• emotional content.
    • In this sense, the word wall can also mean an attitude or actions which prevent becoming emotionally close to a person.

    • In Robert Frost’s "Mending Wall," two neighbors walk a property line each on his own side of a wall of loose stones. As they walk, they pick up and replace stones that have fallen. Frost thinks it's unnecessary to replace the
    • stones since they have no cows to damage each other's property. The neighbor only says "Good fences make good neighbors." The wall, in this case, is both a boundary (denotation) and a barrier that prevents Frost and his neighbor from getting to know each other, a force prohibiting involvement
    • (connotation).
  7. Protagonist
    • The hero or central character of a
    • literary work.

    In accomplishing his or her objective, the protagonist is hindered by some opposing force either human (one of Batman's antagonists is The Joker), animal (Moby Dick is Captain Ahab's antagonist in Herman Melville's Moby Dick), or natural (the sea is the antagonist which must be overcome by Captain Bligh in Nordhoff and Hall's Men Against the Sea, the second book in the trilogy which includes Mutiny on the Bounty).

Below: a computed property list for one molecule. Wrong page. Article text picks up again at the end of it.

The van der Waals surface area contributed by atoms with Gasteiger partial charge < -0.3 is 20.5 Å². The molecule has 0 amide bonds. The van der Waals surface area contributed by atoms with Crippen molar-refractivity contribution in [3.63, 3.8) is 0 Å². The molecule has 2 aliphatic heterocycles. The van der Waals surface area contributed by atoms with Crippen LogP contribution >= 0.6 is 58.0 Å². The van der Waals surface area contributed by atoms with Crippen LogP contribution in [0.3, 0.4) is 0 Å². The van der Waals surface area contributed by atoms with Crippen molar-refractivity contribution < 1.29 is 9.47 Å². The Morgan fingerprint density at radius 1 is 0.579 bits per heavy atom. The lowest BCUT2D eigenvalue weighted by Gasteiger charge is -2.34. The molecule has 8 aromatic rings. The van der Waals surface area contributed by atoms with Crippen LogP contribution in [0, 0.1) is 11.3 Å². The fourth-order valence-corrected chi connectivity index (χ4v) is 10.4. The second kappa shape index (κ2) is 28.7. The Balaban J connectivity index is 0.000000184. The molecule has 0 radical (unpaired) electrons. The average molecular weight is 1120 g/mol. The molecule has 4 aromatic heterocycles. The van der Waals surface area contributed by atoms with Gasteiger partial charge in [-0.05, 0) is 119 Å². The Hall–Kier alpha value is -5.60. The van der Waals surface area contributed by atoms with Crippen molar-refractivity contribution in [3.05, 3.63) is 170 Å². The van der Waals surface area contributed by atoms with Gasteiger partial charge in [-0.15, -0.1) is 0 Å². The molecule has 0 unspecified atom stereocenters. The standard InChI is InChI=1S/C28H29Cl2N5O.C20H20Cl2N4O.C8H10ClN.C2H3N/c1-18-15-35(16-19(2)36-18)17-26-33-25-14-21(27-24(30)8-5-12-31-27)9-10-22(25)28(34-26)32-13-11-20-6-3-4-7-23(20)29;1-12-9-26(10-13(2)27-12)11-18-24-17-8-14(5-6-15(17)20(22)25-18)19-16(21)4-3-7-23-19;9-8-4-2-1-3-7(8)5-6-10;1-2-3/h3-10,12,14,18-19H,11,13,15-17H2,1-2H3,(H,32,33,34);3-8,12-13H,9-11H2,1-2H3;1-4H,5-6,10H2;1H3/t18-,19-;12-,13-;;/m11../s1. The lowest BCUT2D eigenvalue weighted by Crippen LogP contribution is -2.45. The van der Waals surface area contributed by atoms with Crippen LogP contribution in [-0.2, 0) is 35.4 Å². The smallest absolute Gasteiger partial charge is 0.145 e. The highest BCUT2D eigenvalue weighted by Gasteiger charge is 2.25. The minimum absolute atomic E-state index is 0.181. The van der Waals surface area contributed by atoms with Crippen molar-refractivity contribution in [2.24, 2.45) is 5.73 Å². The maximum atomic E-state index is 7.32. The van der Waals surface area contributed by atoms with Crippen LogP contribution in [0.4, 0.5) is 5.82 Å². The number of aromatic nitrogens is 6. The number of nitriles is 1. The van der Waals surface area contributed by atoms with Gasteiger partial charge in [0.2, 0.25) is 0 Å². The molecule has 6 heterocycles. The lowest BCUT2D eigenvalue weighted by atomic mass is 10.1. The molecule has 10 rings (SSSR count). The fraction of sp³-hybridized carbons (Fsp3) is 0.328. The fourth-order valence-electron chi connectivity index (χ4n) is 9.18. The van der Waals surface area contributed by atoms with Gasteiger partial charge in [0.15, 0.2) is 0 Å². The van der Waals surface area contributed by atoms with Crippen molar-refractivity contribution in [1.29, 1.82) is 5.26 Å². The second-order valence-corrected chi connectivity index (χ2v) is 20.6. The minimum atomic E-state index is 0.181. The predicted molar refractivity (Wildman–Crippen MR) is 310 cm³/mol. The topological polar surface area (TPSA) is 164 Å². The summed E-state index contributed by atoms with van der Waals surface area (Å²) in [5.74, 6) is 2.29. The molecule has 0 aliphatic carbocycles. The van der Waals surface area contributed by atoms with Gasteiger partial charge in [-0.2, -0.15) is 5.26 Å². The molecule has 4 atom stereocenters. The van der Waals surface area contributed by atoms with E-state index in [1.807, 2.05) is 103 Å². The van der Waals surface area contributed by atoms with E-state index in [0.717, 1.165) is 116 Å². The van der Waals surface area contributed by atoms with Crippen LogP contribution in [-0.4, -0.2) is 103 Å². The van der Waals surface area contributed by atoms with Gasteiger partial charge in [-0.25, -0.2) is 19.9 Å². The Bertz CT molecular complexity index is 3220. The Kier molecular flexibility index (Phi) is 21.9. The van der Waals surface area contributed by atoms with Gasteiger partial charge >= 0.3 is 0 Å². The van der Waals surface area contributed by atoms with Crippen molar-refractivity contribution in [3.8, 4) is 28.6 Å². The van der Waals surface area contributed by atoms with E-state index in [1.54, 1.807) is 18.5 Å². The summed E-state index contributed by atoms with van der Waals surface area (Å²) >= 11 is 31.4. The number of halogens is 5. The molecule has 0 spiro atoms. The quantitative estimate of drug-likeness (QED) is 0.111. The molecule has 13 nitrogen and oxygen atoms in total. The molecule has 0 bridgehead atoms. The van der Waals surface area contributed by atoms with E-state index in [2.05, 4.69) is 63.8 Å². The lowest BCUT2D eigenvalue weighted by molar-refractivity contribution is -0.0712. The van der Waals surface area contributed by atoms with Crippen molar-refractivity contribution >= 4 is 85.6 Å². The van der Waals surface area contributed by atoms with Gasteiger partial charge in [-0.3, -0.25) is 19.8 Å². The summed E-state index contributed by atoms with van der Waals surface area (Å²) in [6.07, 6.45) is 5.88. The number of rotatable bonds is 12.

8. Suspense
    Suspense in fiction results primarily from two factors: the reader's identification with and concern for the welfare of a convincing and sympathetic character, and an anticipation of violence.

    • The following line from Elizabeth Spencer's "The Name of the Game" is an
    • example of a suspense maker:

    • He was an innocent, this boy; the other boys were
    • out to get him.
  9. Conflict
    In the plot of a drama, conflict occurs when the protagonist is opposed by some person or force in the play.

    • In Henry Ibsen's drama An Enemy of the People, Dr. Thomas Stockmann's life is complicated by his finding that the public baths, a major source of income for the community, are polluted. In trying to close the baths, the doctor comes into conflict with those who profit from them, significantly, his own brother, the mayor of the town.